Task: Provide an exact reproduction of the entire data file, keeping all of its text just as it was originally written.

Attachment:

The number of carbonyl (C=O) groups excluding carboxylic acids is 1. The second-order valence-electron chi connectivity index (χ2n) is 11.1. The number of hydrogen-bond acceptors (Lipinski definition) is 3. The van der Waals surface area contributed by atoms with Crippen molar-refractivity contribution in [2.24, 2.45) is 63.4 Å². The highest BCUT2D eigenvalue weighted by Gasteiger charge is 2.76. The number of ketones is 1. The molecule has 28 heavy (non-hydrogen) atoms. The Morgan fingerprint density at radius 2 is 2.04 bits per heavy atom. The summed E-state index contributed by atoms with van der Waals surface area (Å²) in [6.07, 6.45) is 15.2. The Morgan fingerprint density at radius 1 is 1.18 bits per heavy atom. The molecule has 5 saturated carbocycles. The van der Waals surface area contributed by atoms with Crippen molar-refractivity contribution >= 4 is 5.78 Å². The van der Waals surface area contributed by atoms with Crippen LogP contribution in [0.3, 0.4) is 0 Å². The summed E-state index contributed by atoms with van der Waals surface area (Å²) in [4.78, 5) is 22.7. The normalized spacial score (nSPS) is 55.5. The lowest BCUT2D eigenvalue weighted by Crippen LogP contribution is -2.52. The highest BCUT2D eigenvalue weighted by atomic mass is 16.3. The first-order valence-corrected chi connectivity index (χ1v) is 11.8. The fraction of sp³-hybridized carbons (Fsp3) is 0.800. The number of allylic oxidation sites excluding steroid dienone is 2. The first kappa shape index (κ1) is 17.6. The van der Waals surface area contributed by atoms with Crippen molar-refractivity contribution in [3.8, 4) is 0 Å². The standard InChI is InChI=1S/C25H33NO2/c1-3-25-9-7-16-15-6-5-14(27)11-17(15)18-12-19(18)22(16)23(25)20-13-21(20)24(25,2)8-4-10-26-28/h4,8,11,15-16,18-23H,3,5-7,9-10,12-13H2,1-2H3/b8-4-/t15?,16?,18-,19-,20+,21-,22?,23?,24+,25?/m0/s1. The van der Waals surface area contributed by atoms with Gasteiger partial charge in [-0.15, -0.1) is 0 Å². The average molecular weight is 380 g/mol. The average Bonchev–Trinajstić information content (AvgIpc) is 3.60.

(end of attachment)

The number of carbonyl (C=O) groups excluding carboxylic acids is 1. The second-order valence-electron chi connectivity index (χ2n) is 11.1. The number of hydrogen-bond acceptors (Lipinski definition) is 3. The van der Waals surface area contributed by atoms with Crippen molar-refractivity contribution in [2.24, 2.45) is 63.4 Å². The highest BCUT2D eigenvalue weighted by Gasteiger charge is 2.76. The number of ketones is 1. The molecule has 28 heavy (non-hydrogen) atoms. The Morgan fingerprint density at radius 2 is 2.04 bits per heavy atom. The summed E-state index contributed by atoms with van der Waals surface area (Å²) in [6.07, 6.45) is 15.2. The Morgan fingerprint density at radius 1 is 1.18 bits per heavy atom. The molecule has 5 saturated carbocycles. The van der Waals surface area contributed by atoms with Crippen molar-refractivity contribution >= 4 is 5.78 Å². The van der Waals surface area contributed by atoms with Crippen LogP contribution in [0.3, 0.4) is 0 Å². The summed E-state index contributed by atoms with van der Waals surface area (Å²) in [4.78, 5) is 22.7. The normalized spacial score (nSPS) is 55.5. The lowest BCUT2D eigenvalue weighted by Crippen LogP contribution is -2.52. The highest BCUT2D eigenvalue weighted by atomic mass is 16.3. The first-order valence-corrected chi connectivity index (χ1v) is 11.8. The fraction of sp³-hybridized carbons (Fsp3) is 0.800. The number of allylic oxidation sites excluding steroid dienone is 2. The first kappa shape index (κ1) is 17.6. The van der Waals surface area contributed by atoms with Crippen molar-refractivity contribution in [3.8, 4) is 0 Å². The standard InChI is InChI=1S/C25H33NO2/c1-3-25-9-7-16-15-6-5-14(27)11-17(15)18-12-19(18)22(16)23(25)20-13-21(20)24(25,2)8-4-10-26-28/h4,8,11,15-16,18-23H,3,5-7,9-10,12-13H2,1-2H3/b8-4-/t15?,16?,18-,19-,20+,21-,22?,23?,24+,25?/m0/s1. The van der Waals surface area contributed by atoms with Gasteiger partial charge in [-0.15, -0.1) is 0 Å². The average molecular weight is 380 g/mol. The average Bonchev–Trinajstić information content (AvgIpc) is 3.60.